2. I just don't want to turn my whole application into a big excuse for why I was such a bad student...I know it could slip into the old "I had a bad family life...no one told me college was important!...I didn't think I could ever afford college! (I did say that one though)" I have to do all this in the three essays I've got.
3. I did say I wanted to take Quantum Physics....and how much I love Brown's open curriculum.
4. I know; I'm trying to be as specific as I can. All I could think of was mentioning the faculty, though.
5. The way I'm doing this is: If I want to go to W&M more than this place, I won't apply. Because I'm quite likely to get into W&M (and believe me, I am very grateful for this).
posted by lhude sing cuccu at 4:15 PM on December 21, 2009

I went to W&M, I majored in philosophy. So, here's what I think:

You are thinking WAY too far ahead. You've had one philosophy class? That gives you a good idea of what the subject matter is like... But grad school for philosophy is a lot more than just the subject matter. I don't think you are yet prepared to decide if you want to get your MA (let alone your PhD!) in philosophy. You need to take more classes. You need to actually see what upper-level philosophy classes a like, before you start wondering whether you should take a break after getting an MA or not.

Furthermore, where did you get the idea that a BA in philosophy gives you no career options? A BA in philosophy is an incredibly useful degree -- you can do just about anything with it. The most common options are academia and law school, yes... But you have options, and you need to know that.

With all that said, here's my advice:

Stop looking at just the philosophy departments. It's not like W&M (or any of those other schools, I bet) will let you just lurk in the philosophy department alone. Heck, you're looking at a full liberal arts education, even if you'll be there for less then 4 full years. What should matter more to you right now, I think, is atmosphere, academic culture, and general education requirements of the school. Which school will provide you the right setting? Which school will give you the education you want? Which school feels right? I chose W&M because of the school W&M is -- because of the rigorous academic standards, because of its emphasis on well-rounded education, and so forth. The philosophy department (albeit excellent and wonderful and a place that still feels like home, a bit) is only one small part of the school, and, no matter how dedicated you really find yourself to philosophy, it will be only one part of your education. The school, as a whole, counts. The education you will receive, not just as preparation for grad school but as the foundation for a life of learning and thought, matters as a whole. That's what you should pay attention to.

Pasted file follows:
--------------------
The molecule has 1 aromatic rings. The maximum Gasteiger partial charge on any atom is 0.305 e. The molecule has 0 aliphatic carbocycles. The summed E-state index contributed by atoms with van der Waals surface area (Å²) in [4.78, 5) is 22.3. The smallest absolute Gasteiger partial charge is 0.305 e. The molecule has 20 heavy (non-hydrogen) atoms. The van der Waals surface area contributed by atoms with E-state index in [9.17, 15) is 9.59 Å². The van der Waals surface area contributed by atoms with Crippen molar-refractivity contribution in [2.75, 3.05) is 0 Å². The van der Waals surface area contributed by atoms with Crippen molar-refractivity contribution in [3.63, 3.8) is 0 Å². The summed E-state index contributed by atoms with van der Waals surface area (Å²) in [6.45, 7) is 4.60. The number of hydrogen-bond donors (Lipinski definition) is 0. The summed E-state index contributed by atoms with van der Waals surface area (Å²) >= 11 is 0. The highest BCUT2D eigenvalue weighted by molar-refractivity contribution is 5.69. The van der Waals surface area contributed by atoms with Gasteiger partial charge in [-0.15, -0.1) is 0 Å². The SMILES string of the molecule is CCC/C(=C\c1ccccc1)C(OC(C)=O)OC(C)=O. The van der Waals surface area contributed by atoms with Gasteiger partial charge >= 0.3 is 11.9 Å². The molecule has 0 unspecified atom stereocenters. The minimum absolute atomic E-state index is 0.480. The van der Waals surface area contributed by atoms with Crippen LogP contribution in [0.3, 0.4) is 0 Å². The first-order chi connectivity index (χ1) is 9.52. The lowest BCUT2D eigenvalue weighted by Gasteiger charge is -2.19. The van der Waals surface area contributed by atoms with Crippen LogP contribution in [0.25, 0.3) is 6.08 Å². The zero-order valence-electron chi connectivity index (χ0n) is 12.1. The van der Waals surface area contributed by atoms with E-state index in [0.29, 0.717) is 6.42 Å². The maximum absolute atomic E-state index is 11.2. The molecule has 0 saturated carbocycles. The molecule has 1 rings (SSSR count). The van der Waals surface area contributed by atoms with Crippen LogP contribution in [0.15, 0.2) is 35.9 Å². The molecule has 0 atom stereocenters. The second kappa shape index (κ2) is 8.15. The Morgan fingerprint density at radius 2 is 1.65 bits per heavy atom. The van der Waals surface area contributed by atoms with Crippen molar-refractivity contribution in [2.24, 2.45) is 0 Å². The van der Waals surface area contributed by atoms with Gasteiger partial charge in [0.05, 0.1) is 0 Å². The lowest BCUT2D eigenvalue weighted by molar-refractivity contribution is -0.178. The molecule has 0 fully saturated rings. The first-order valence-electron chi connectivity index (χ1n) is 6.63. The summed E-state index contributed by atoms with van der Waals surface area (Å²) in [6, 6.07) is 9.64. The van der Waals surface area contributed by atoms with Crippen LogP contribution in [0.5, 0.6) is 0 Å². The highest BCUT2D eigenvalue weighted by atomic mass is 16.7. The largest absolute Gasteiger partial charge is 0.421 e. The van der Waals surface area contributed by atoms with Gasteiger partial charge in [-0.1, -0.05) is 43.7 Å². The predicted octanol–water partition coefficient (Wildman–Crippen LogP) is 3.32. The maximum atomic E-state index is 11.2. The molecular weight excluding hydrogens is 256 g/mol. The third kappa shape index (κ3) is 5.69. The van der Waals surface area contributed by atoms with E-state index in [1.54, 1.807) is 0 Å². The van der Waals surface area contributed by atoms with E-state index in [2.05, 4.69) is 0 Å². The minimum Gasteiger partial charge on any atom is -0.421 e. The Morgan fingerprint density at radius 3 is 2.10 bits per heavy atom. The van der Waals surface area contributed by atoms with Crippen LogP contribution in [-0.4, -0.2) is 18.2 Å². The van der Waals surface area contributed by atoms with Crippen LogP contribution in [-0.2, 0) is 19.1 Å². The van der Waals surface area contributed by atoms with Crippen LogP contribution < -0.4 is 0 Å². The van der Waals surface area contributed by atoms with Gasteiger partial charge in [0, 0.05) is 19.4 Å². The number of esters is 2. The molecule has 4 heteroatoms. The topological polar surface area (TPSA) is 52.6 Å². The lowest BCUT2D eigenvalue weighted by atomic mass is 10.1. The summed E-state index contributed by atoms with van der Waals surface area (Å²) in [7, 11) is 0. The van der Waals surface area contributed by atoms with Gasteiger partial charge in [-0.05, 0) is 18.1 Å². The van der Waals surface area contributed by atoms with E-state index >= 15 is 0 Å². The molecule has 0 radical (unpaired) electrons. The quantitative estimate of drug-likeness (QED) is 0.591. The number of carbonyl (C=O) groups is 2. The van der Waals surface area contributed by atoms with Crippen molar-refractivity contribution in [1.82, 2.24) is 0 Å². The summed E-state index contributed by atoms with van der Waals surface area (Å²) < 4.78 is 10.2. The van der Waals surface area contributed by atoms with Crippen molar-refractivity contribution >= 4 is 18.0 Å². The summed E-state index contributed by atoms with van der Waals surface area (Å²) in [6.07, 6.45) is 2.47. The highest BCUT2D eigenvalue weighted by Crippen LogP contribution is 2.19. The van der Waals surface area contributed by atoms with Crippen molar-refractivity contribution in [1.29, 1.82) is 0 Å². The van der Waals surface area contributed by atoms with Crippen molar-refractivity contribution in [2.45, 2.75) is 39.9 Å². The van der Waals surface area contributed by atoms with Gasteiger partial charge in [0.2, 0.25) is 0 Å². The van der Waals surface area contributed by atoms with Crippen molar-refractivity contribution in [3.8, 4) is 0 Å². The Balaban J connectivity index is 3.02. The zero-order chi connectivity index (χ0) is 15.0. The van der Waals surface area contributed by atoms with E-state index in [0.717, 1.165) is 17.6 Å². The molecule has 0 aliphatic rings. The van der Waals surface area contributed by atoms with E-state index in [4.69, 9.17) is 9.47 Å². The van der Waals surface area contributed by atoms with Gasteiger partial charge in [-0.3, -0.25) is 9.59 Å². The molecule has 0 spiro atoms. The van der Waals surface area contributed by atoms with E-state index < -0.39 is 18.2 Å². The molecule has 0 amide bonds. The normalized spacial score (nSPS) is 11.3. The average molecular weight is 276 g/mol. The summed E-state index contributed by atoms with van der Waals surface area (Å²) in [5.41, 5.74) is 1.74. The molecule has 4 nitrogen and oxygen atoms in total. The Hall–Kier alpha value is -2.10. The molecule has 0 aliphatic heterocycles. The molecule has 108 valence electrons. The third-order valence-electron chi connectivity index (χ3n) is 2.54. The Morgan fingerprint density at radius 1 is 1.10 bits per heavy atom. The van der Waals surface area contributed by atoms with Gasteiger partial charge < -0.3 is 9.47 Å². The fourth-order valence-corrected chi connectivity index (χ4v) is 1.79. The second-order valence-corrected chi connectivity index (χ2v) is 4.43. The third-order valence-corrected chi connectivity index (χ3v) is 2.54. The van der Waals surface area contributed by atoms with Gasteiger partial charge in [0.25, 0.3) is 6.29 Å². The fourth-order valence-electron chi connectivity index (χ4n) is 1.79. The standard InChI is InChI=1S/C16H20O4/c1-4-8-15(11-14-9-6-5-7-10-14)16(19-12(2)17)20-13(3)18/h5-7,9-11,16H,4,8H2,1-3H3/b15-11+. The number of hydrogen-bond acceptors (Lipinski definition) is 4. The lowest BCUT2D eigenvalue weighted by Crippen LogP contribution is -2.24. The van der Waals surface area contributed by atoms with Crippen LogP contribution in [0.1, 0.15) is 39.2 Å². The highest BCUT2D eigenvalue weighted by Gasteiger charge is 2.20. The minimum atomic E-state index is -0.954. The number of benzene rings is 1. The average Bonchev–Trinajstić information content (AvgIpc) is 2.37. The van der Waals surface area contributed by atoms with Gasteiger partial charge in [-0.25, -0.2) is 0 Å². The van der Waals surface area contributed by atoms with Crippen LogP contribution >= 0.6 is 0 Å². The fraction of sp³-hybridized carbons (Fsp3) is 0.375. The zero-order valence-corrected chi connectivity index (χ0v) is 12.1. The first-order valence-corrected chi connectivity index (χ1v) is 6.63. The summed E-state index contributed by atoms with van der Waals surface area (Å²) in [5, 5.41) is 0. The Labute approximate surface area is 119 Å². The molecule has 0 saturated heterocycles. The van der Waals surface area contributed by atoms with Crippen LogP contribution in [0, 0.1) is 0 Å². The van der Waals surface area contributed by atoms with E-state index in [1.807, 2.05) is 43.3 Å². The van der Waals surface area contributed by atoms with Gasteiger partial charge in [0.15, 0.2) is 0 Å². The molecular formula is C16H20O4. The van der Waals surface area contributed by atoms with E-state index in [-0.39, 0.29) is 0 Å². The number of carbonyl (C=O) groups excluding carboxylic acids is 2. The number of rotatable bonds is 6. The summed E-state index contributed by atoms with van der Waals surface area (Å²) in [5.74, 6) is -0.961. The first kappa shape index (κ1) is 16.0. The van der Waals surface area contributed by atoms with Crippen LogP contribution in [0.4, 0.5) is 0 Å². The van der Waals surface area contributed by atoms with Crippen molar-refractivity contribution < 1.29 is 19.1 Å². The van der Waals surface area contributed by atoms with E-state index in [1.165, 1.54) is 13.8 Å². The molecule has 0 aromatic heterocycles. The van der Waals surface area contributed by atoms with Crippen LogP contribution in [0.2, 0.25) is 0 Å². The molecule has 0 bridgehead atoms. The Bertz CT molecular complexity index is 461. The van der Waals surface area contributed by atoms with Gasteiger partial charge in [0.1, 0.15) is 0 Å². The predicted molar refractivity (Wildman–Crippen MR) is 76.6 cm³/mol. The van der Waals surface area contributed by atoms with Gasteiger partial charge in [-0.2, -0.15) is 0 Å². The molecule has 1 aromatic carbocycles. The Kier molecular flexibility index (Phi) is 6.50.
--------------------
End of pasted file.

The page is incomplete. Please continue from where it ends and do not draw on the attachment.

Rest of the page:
With that said, I can give you plenty of information about W&M's philosophy department, placement, etc. I just don't know what, specifically, you want to know, given the vague questions you ask. Feel free to MeMail if you want more information.
posted by Ms. Saint at 4:30 PM on December 21, 2009 [6 favorites]

Don't go to any PhD program, at least in the humanities, without full funding.

Amen. End of story. Even then, don't go unless you have full funding in a top-10 or so department.
posted by fourcheesemac at 5:11 PM on December 21, 2009

Ms. Saint has it. You're overthinking the trees and ignoring the forest.
Jayder is similarly right on about non-ivy type excellent schools (see also: New College of Florida, the College of New Jersey, honors colleges within larger state universities, and any school from Colleges That Change Lives that also meets your regional requirements).
posted by willpie at 5:31 PM on December 21, 2009

Three random tidbits from a W&M alumna (me):

--Although this is in no way scientific, a bunch of my W&M friends...I'll say at least 55%, went to graduate school after undergrad. I stayed right there and went to the W&M Ed School.

--W&M does not focus on grad students more than undergrad students, which is not to say that there isn't any love for grad students.

--Prestige: Pretty much everyone that has heard of W&M has been impressed that I went there, but there are plenty of people that haven't heard of it...more so the further you get from the East Coast.
posted by hellogoodbye at 6:32 PM on December 21, 2009

First off, congrats - you sound smart, committed, and serious about school for all the right reasons.

Building on what's been said above, I'd suggest keeping a broad perspective on your academic future in a number of ways:

1. Your interests are still emerging, as they are for everyone at the undergrad level; regardless of how much philosophy appeals today, you may discover another academic passion as you pursue your BA.

2. IF you do stay with philosophy for the long haul (BA, grad school, academic career, etc.), you'll most definitely want/need to supplement that specialized training with other areas of expertise to have *any* hopes of employment in higher ed (even with a big brand-name doctorate under your belt). Over here in English studies, when we're feeling down about our own crappy job market, etc., we always take comfort that at least we're not in Philosophy, a field where there are basically *no* undergraduate majors (besides you) and one that has mostly lost it's place in the general education curriculum on many campuses (hence, few classes to teach; hence, no need to hire new faculty). On the other hand, coupled with expertise/training/credentials in areas like writing/literacy, critical thinking, and general humanities, etc., academic philosophers have a lot to offer (i.e., they're potentially employable). Which leads to...